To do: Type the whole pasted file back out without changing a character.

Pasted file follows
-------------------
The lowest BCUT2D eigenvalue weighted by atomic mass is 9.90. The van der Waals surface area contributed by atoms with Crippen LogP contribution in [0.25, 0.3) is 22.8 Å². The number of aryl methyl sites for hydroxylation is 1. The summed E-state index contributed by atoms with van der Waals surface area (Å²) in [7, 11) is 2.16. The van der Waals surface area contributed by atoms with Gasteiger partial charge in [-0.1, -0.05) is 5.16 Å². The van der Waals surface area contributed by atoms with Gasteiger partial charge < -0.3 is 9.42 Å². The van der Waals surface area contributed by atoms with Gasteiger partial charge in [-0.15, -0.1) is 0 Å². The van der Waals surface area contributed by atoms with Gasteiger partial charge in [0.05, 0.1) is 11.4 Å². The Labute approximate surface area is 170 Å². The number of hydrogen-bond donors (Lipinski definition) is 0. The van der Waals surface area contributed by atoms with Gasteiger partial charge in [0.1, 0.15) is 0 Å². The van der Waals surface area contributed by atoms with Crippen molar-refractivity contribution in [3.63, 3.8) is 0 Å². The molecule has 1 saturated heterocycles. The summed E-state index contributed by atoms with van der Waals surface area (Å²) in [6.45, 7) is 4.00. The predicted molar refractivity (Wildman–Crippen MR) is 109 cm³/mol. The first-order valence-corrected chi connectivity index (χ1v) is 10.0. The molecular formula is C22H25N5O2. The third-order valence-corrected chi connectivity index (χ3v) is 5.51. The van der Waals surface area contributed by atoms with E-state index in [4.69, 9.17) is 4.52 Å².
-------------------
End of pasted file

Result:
The lowest BCUT2D eigenvalue weighted by atomic mass is 9.90. The van der Waals surface area contributed by atoms with Crippen LogP contribution in [0.25, 0.3) is 22.8 Å². The number of aryl methyl sites for hydroxylation is 1. The summed E-state index contributed by atoms with van der Waals surface area (Å²) in [7, 11) is 2.16. The van der Waals surface area contributed by atoms with Gasteiger partial charge in [-0.1, -0.05) is 5.16 Å². The van der Waals surface area contributed by atoms with Gasteiger partial charge < -0.3 is 9.42 Å². The van der Waals surface area contributed by atoms with Gasteiger partial charge in [-0.15, -0.1) is 0 Å². The van der Waals surface area contributed by atoms with Gasteiger partial charge in [0.05, 0.1) is 11.4 Å². The Labute approximate surface area is 170 Å². The number of hydrogen-bond donors (Lipinski definition) is 0. The van der Waals surface area contributed by atoms with Gasteiger partial charge in [0.1, 0.15) is 0 Å². The van der Waals surface area contributed by atoms with Crippen molar-refractivity contribution in [3.63, 3.8) is 0 Å². The molecule has 1 saturated heterocycles. The summed E-state index contributed by atoms with van der Waals surface area (Å²) in [6.45, 7) is 4.00. The predicted molar refractivity (Wildman–Crippen MR) is 109 cm³/mol. The first-order valence-corrected chi connectivity index (χ1v) is 10.0. The molecular formula is C22H25N5O2. The third-order valence-corrected chi connectivity index (χ3v) is 5.51. The van der Waals surface area contributed by atoms with E-state index in [4.69, 9.17) is 4.52 Å².